There’s all sorts of misinformation floating around out there about houseplants. It’s difficult for someone just starting out to sort out the truth from all the myths. These are ten of the most common houseplant myths that I hear and read, and the truth behind them.

Plants are high-maintenance

Worried that you’ll spend hours every day watering your plants, trimming them, repotting, and managing pests? The truth is, most houseplants prefer to be slightly neglected. Yes, there are some that need a little more specific conditions and a little more detailed care, but if you choose the right plants, you shouldn’t need more than five minutes once a week to give them a little drink and keep enjoying your healthy, beautiful greenery.

I’ll definitely kill them

Okay, so you’ve killed every houseplant you’ve tried to keep alive before? You’ve got zero “green thumb” or whatever plant magic some people seem to have? Trust me, it’s not true. Anyone can keep a houseplant alive, no matter how much of a brown thumb you think you have.

The most important thing is to set yourself up for success by choosing the right plant. Pick one that’s well-suited to your home, and that’s easy to care for. From there, learn a few basic care tips and make sure your plant is somewhere that you can enjoy looking at it and notice if it looks unhappy, and keeping a houseplant not just alive but thriving is easy for anyone.

They need a ton of light

This is true for some plants, but definitely not all. In fact, there are a lot of houseplants that thrive in low-light conditions. And (in my opinion anyway) they are some of the most gorgeous houseplants you can get. So, if you live in an apartment that doesn’t get a ton of direct sunlight, or want to fill up a dark corner of your bedroom with some greenery, don’t despair – there are plenty of options that will work in low-light conditions.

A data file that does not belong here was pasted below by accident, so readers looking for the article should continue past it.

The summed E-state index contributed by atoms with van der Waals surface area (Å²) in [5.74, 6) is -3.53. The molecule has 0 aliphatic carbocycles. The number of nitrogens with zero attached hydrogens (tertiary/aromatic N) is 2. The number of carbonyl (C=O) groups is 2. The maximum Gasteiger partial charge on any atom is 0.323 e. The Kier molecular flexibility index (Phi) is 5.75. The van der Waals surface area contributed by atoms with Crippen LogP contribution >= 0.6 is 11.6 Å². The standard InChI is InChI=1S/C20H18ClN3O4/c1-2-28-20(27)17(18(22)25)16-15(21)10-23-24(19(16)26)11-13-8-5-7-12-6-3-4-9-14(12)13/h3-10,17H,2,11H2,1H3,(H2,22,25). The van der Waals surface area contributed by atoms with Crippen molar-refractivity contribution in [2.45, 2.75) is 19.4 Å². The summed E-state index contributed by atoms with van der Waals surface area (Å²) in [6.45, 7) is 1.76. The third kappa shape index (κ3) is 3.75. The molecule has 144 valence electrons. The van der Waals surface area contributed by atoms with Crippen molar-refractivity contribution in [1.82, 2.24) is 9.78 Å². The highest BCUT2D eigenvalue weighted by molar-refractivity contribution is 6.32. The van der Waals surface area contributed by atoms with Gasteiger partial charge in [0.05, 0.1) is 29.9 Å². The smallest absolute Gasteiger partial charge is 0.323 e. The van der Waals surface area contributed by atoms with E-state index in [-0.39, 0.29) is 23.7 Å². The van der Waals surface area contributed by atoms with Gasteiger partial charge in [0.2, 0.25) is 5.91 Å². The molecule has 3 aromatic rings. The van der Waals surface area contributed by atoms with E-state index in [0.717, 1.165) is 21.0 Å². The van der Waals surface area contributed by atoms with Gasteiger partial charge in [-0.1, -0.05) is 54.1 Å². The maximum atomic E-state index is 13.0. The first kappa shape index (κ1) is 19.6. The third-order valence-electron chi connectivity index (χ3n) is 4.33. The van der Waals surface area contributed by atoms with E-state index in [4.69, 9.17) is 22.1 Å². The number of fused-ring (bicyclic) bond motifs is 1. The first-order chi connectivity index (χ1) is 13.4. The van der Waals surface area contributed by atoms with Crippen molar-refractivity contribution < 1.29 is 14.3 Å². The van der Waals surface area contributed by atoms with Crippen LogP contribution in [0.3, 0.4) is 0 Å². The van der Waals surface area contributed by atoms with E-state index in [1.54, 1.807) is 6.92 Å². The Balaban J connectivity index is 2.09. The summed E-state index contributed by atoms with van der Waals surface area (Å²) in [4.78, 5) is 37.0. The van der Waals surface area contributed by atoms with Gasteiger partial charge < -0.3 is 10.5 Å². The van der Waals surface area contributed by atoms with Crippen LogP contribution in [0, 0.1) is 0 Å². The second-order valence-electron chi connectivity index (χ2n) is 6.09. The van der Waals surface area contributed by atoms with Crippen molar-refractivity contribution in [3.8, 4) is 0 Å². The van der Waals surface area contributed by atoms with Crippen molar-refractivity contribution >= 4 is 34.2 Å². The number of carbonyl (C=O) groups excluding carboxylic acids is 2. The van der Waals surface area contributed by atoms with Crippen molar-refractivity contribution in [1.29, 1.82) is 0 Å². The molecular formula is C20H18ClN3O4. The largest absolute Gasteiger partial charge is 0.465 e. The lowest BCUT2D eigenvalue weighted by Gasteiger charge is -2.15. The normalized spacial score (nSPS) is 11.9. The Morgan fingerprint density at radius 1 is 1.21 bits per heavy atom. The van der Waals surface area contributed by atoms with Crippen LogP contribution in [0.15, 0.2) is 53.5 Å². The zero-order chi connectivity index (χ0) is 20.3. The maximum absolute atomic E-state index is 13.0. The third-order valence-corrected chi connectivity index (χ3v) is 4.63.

They purify the air

I mean, plants don’t hurt the air in your apartment. And it’s possible that they have a minuscule effect on air quality if you have enough of them. But there’s absolutely zero scientific evidence that house plants absorb any significant amount of toxins in a typical household environment.

That NASA study that people like to cite when they talk about this myth? Well, the study did find that houseplants removed certain chemicals from a very small, enclosed space, when set up with a highly specialized activated carbon filter and fan to funnel air through the plants’ root systems. Other studies have also looked at plants in small, sealed containers pumped full of a way higher concentration of toxins than you’d ever find in your apartment (hopefully).

Houseplants have so many benefits. But, unless you’re building custom activated charcoal root filters on your houseplants, or living in a hermetically sealed environment that’s mostly filled with houseplants, there’s really no reason to think you’re getting any air purification benefits.

You need to mist your plants

misting a houseplant

To mist or not to mist is an age-old debate in the gardening world. A lot of people believe that misting your plants once a day is good (or even essential) for plants that prefer a humid environment. Others say it’s pointless. Overall, though, it’s doubtful that a light spray of water once a day is going to have too much effect on the overall humidity of your plants’ environment.

I try to remember to mist my pathos and vanilla orchid (both plants with aerial roots), but haven’t ever observed it making much difference.

If you want to keep a lot of tropical plants but live in a very dry environment, a humidifier is a better bet for keeping your plants happy.

Ultimately, a periodic misting isn’t going to hurt most plants, and it will help keep the leaves clean. So if you enjoy checking in on your plants and giving them a little spritz daily, go for it, but don’t get discouraged if that just seems like too much effort.

Using a pebble tray will increase humidity around your plant